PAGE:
As with so many of this intriguing film’s other components, whether or not one loves or loathes this denouncement will again depend upon one’s familiarity with (and willing acceptance of) some of those earlier mentioned character and narrative arcs introduced into the comics and graphic novels during the revisionist years of the 1980s / 90s. Hey, like BATMAN V. SUPERMAN or don’t like it. That’s up to you. But try to judge it on its own for what it is, and not for how well or not it snugly fits into one’s nostalgic conception of how magical it felt to see Chris Reeve fly for the first time when you were 12 years old.


     We relish that moment too.  And for us 1978’s SUPERMAN THE MOVIE will always remain the GONE WITH THE WIND of comic book movies. But, just as how - in the real world - GONE WITH THE WIND has been re-examined, debated, dissected and discussed in light of the modern era, so since 9/11 has the entire world (including the comic book one – long a mirror of society’s hopes, fears and more) dramatically changed. But remember, it’s the world which has changed, and not Superman himself in these films. Make that distinction. 

     Generally speaking we all allow for reinventions of Shakespeare – Ian McKellen’s / Richard Lochraine’s RICHARD III (1995), Baz Luhrmann’s ROMEO + JULIET (1996), and Julie Taymor’s TITUS (1999) being amongst the most successfully iconoclastic.  We’ve enjoyed innumerable versions of SHERLOCK HOLMES over the years (from animated to contemporary and everything in between), and we even encourage revisionist tellings of stories concerning Christ, Moses and Muhammad with THE LAST TEMPTATION OF CHRIST, THE PRINCE OF EGYPT, Salmon Rushdie’s THE SATANIC VERSES and more. Yet when it comes to new twists on STAR TREK, James Bond, STAR WARS or BATMAN and SUPERMAN we raise the battlements in defense of “adherence to classic canon”?

          1990s Shakespeare reduxes: RICHARD III ('95), ROMEO + JULIET ('96), TITUS ('99)

     Dislike the film if you wish, but dislike it for what it is, and not for it failing to be emblematic of a personally beloved nostalgic period in one’s childhood. That isn’t this film’s agenda.    

     In the time being, for us at least, “Bring on the JUSTICE LEAGUE in 2017”. Oh, and a little more Gal Gadot as WONDER WOMAN won’t draw any complaints either.

   If these future adaptations can simultaneously remain faithful to (but also cleverly upset the staid apple cart of) the D.C. canon as intriguingly effective as DAWN OF JUSTICE manages to (… and that whole “MetaHuman” research aspect of this film kind of implies it will), then Warner / D.C., and Zack Snyder too! can already add our IMAX 3D ticket admission to what will no doubt be its ever increasing, big-fat-bursting-at-the-seams box office coffers to come.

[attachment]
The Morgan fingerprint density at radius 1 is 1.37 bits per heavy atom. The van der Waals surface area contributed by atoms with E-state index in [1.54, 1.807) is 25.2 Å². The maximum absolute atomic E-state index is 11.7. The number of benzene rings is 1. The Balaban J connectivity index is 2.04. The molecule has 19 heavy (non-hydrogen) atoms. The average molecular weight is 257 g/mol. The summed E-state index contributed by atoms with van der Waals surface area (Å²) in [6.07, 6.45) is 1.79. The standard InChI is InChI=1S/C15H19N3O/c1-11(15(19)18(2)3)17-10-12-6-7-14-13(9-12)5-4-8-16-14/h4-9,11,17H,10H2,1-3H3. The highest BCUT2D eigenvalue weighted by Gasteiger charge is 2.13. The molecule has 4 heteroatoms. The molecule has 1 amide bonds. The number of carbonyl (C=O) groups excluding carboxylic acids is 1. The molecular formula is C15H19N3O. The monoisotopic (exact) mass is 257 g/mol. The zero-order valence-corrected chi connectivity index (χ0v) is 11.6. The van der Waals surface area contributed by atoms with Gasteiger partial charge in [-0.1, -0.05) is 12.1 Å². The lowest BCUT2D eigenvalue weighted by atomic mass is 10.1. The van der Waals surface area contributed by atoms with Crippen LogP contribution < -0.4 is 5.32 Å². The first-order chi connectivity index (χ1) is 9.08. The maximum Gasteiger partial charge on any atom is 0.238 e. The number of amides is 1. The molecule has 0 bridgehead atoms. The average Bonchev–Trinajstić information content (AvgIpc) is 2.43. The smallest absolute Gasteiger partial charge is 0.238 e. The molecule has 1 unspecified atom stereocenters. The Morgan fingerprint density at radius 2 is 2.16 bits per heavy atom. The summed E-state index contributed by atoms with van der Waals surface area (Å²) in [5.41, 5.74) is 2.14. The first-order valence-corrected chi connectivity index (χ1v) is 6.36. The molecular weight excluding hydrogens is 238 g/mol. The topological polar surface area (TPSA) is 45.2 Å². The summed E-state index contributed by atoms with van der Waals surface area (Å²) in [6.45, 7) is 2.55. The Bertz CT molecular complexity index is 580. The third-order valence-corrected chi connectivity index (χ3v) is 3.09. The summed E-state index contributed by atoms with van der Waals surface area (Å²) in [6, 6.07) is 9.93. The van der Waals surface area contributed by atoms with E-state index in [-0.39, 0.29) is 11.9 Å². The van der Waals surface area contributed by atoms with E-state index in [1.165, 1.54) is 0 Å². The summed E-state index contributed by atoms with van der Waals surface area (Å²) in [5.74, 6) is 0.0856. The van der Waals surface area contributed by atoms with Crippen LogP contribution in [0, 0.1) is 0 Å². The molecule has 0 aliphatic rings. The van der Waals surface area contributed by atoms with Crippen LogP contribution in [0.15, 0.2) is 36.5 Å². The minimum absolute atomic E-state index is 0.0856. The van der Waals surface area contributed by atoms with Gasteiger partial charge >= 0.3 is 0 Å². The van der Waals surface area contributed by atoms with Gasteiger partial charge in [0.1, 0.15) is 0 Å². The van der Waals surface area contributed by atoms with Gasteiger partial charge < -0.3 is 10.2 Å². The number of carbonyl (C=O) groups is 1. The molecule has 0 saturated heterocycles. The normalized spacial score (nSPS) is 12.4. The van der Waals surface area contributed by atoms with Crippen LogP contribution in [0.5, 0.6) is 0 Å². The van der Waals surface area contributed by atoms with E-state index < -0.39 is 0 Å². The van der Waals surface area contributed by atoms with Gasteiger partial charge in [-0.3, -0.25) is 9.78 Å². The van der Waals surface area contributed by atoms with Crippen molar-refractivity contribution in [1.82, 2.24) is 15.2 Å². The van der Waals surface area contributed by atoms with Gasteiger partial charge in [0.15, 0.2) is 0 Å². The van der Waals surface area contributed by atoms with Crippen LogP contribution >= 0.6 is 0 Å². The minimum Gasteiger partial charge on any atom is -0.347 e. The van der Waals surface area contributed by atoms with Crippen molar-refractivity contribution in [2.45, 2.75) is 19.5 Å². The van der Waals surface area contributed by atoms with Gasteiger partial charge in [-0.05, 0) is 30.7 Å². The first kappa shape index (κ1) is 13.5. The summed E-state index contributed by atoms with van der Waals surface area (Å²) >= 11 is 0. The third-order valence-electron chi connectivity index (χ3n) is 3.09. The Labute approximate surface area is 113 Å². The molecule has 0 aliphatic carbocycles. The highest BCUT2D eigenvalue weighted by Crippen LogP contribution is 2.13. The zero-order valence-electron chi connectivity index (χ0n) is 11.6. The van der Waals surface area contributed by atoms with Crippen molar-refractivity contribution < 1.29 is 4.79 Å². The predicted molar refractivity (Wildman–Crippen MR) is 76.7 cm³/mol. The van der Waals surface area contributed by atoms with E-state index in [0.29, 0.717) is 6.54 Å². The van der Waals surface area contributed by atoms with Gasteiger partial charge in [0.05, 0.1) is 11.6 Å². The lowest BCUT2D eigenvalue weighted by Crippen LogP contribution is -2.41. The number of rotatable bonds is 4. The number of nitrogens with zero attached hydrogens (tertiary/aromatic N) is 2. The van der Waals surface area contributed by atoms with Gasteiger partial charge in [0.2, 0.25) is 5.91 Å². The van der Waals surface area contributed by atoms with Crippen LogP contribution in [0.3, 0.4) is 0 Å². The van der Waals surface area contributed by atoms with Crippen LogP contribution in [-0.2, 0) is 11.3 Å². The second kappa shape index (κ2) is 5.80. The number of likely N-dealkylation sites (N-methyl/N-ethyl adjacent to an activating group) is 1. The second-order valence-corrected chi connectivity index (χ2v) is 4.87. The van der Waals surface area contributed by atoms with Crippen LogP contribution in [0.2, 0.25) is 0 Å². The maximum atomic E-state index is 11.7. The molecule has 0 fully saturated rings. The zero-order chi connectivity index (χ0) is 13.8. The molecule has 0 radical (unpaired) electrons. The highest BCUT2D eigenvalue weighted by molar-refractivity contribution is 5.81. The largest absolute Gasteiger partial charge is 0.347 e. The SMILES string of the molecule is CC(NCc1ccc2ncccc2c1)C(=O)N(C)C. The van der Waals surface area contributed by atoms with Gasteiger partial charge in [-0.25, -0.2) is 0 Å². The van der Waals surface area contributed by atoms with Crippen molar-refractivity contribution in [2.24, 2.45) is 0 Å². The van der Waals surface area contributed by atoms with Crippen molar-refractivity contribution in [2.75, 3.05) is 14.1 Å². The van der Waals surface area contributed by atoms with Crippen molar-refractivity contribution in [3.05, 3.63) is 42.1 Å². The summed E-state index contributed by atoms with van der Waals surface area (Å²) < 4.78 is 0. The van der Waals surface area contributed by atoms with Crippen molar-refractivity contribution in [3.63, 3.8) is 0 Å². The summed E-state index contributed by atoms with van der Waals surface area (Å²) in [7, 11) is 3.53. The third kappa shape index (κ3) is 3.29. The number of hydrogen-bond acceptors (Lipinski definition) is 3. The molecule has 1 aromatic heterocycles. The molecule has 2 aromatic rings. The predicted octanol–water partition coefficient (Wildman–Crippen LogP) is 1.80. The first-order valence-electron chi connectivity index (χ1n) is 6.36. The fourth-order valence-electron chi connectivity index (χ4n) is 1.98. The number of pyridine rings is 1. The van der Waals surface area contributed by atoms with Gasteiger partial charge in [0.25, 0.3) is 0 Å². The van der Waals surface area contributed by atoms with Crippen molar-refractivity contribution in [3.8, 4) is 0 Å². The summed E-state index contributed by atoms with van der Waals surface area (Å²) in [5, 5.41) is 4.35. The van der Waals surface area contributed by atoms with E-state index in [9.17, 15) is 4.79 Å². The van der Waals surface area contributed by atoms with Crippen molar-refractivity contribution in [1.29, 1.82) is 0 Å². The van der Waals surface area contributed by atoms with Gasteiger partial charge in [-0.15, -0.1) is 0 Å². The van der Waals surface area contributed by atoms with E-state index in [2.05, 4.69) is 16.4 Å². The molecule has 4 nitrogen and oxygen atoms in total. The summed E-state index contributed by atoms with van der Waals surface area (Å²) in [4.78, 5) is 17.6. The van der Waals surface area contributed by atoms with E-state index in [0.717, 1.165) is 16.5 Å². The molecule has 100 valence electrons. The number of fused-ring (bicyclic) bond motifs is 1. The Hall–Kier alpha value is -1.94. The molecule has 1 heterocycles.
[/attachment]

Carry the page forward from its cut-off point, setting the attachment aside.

In case you couldn’t tell by now, we kind of dug the film.


ABC NEWS "NIGHTLINE": Affleck, Cavill and Snyder on
"collateral damage", responsibility, older super heroes, ... and advice from Christian Bale
(orig. airdate 3/15/16)

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SUPERMAN: THE MOVIE (1978) score - "The Penthouse" (J. Williams)    

Film historians and cinematic pundits forever argue over what makes one film a timeless classic while another, just as good, is relegated to the “cheapie bin” of historical obscurity. While certainly script, direction and performances have more than a little to do with it, in the end most believe BUTCH CASSIDY & THE SUNDANCE KID / THE PRINCESS BRIDE screenwriter William Goldman’s assertion that “nobody knows anything” to perhaps be most accurate. Sometimes however certain properties already contain such built-in iconic power, and are so forever ingrained within the public consciousness, … or within the collective societal psyche, that often that property and / or character(s) is / are merely awaiting an adaptation which measures up and taps into to their already “inherent greatness” so to speak.

(L to R) Prod. Pierre Spengler, Dir. Richard Donner, Prod. Ilya Salkind

     In the mid 1970s when producer Ilya Salkind brought to his father Alexander the notion of bringing a big budget, widescreen adaptation of SUPERMAN to cinema screens, the elder Salkind (having achieved success with Orson Welles’ THE TRIAL – 1962, and THE THREE MUSKETEERS / THE FOUR MUSKETEERS – 1973 & 1974) was personally unaware of the character, and asked his son if Superman was well known. To which Ilya replied, “He’s as known as Jesus Christ”, … which is true.